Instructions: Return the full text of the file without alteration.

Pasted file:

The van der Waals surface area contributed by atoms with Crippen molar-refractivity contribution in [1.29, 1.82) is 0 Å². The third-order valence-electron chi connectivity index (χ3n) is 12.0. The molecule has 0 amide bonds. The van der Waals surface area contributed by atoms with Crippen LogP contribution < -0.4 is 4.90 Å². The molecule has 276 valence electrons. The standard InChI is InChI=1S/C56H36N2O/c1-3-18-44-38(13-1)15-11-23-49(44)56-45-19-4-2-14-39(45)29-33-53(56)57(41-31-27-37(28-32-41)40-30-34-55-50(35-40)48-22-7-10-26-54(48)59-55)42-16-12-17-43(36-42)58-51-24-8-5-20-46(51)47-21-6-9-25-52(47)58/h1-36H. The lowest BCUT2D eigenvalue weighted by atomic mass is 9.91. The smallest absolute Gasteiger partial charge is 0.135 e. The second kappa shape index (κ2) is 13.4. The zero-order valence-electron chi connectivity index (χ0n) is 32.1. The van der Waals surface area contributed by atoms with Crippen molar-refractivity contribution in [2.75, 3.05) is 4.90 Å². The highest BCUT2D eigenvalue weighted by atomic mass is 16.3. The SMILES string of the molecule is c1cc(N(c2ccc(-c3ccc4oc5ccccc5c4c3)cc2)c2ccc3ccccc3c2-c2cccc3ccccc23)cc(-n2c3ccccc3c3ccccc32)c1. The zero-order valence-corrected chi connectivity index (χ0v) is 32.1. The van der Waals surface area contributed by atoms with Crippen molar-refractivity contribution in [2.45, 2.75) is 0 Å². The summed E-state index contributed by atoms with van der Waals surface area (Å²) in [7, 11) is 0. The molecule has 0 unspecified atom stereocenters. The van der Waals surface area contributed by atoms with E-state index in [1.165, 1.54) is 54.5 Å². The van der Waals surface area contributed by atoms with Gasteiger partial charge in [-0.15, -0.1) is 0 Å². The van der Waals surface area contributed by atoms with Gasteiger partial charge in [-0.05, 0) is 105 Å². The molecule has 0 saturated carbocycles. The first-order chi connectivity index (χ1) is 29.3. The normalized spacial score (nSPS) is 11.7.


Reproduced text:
The van der Waals surface area contributed by atoms with Crippen molar-refractivity contribution in [1.29, 1.82) is 0 Å². The third-order valence-electron chi connectivity index (χ3n) is 12.0. The molecule has 0 amide bonds. The van der Waals surface area contributed by atoms with Crippen LogP contribution < -0.4 is 4.90 Å². The molecule has 276 valence electrons. The standard InChI is InChI=1S/C56H36N2O/c1-3-18-44-38(13-1)15-11-23-49(44)56-45-19-4-2-14-39(45)29-33-53(56)57(41-31-27-37(28-32-41)40-30-34-55-50(35-40)48-22-7-10-26-54(48)59-55)42-16-12-17-43(36-42)58-51-24-8-5-20-46(51)47-21-6-9-25-52(47)58/h1-36H. The lowest BCUT2D eigenvalue weighted by atomic mass is 9.91. The smallest absolute Gasteiger partial charge is 0.135 e. The second kappa shape index (κ2) is 13.4. The zero-order valence-electron chi connectivity index (χ0n) is 32.1. The van der Waals surface area contributed by atoms with Crippen molar-refractivity contribution in [2.75, 3.05) is 4.90 Å². The highest BCUT2D eigenvalue weighted by atomic mass is 16.3. The SMILES string of the molecule is c1cc(N(c2ccc(-c3ccc4oc5ccccc5c4c3)cc2)c2ccc3ccccc3c2-c2cccc3ccccc23)cc(-n2c3ccccc3c3ccccc32)c1. The zero-order valence-corrected chi connectivity index (χ0v) is 32.1. The van der Waals surface area contributed by atoms with Crippen molar-refractivity contribution in [2.45, 2.75) is 0 Å². The summed E-state index contributed by atoms with van der Waals surface area (Å²) in [7, 11) is 0. The molecule has 0 unspecified atom stereocenters. The van der Waals surface area contributed by atoms with E-state index in [1.165, 1.54) is 54.5 Å². The van der Waals surface area contributed by atoms with Gasteiger partial charge in [-0.15, -0.1) is 0 Å². The van der Waals surface area contributed by atoms with Gasteiger partial charge in [-0.05, 0) is 105 Å². The molecule has 0 saturated carbocycles. The first-order chi connectivity index (χ1) is 29.3. The normalized spacial score (nSPS) is 11.7.